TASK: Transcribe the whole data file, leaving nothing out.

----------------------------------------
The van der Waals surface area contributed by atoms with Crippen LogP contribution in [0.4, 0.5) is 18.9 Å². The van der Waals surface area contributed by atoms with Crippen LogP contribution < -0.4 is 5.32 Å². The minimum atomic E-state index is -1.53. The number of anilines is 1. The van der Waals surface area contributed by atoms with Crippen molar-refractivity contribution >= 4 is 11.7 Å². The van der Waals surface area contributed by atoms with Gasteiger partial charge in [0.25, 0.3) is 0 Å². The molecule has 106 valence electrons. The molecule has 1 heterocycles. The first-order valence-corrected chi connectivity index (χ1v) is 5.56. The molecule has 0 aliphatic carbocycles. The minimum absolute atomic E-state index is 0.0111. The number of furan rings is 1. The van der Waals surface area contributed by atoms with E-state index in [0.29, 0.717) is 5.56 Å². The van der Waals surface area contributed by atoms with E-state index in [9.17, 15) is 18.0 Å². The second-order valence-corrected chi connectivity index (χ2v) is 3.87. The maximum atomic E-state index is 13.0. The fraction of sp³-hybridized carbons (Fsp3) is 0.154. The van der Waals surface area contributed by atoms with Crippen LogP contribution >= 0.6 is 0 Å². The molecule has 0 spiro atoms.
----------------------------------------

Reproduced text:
The van der Waals surface area contributed by atoms with Crippen LogP contribution in [0.4, 0.5) is 18.9 Å². The van der Waals surface area contributed by atoms with Crippen LogP contribution < -0.4 is 5.32 Å². The minimum atomic E-state index is -1.53. The number of anilines is 1. The van der Waals surface area contributed by atoms with Crippen molar-refractivity contribution >= 4 is 11.7 Å². The van der Waals surface area contributed by atoms with Gasteiger partial charge in [0.25, 0.3) is 0 Å². The molecule has 106 valence electrons. The molecule has 1 heterocycles. The first-order valence-corrected chi connectivity index (χ1v) is 5.56. The molecule has 0 aliphatic carbocycles. The minimum absolute atomic E-state index is 0.0111. The number of furan rings is 1. The van der Waals surface area contributed by atoms with E-state index in [0.29, 0.717) is 5.56 Å². The van der Waals surface area contributed by atoms with E-state index in [9.17, 15) is 18.0 Å². The second-order valence-corrected chi connectivity index (χ2v) is 3.87. The maximum atomic E-state index is 13.0. The fraction of sp³-hybridized carbons (Fsp3) is 0.154. The van der Waals surface area contributed by atoms with Crippen LogP contribution >= 0.6 is 0 Å². The molecule has 0 spiro atoms.